Explaining Why College Football Is on the Verge of Being Cancelled

Explaining Why College Football Is on the Verge of Being Cancelled

Like just about everything else in life, the coronavirus is coming for college football. And less than a month before the season was originally scheduled to kickoff, the sport’s 2020 season appears to be serious peril.

Several schools and conferences have already opted to not play in the fall and now there are reports that two Power 5 conferences are on the verge of canceling their campaigns as early as Tuesday.

We all knew the college football season was going to be unlike any other if it could ever get off the ground, but the sport’s immediate future has been thrown for a major loss over the past 48 hours as its power brokers reckon with the ramifications of trying to play football amidst so many unknowns.

Maybe the idea that we’d have some sort of college football season was a pipe dream to begin with. If some schools aren’t even going to allow regular students to return to campus, how do you justify bringing back football players just to play a game that makes billions of dollars for everybody in the sport except the players? That, of course, opens a Pandora’s box of tough amateurism questions that we’ll quietly tip-toe around for now, but know we noted it.

Then there’s the whole inability for college football to feature any kind of bubble environment that’s worked so well for the NBA and NHL. Coupled with serious concerns about how schools could keep players/coaches/staff safe when testing and safety measures would be far from universal and financially debilitating, you quickly see the sport is heading straight toward an iceberg. Sure there’s an obvious obstacle or two straight ahead. In reality, there’s a whole mess of concerns just below the surface that an entity like college football, with its antiquated power structure and its forever dubious cataloging of the players as student-athletes, will struggle to tackle in ways a professional league wouldn’t.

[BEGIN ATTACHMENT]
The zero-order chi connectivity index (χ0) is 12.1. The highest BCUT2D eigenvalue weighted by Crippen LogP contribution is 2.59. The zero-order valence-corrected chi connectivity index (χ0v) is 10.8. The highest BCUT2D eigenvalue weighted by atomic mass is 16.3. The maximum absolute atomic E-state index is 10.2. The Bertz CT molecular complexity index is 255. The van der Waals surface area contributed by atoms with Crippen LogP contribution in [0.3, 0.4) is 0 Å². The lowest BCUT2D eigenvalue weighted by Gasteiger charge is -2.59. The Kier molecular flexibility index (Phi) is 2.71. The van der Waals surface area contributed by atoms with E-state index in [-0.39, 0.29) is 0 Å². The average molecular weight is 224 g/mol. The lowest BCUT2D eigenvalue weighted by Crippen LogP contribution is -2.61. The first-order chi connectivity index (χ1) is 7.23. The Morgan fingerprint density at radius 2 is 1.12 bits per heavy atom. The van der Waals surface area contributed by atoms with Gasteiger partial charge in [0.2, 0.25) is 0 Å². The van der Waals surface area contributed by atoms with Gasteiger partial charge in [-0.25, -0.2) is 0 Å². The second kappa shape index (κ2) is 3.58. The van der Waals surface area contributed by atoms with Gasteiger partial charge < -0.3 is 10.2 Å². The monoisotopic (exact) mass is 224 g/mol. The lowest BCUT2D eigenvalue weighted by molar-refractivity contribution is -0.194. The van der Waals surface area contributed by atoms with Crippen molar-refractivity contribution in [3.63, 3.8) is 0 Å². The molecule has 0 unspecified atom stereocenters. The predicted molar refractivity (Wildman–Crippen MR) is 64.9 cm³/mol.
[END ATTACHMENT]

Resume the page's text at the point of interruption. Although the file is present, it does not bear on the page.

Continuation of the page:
So how’d we get to this point? And can any sort of season be salvaged if high-profile players and coaches rally hard enough to let the powers that be know they really want to play? As with anything virus-related these days, there are way more questions than answers. But here's what we know right now. 

How are we on the verge of having no college football?

It’s been quite the comedown from when the season appeared to be full-steam ahead in June when schools started welcoming back players to nearly a full stop of the sport early this week. But the momentum for canceling the 2020 season really picked up over the last handful of days with the pandemic showing few signs of letting up across the majority of the United States and specific schools and conferences taking bold actions.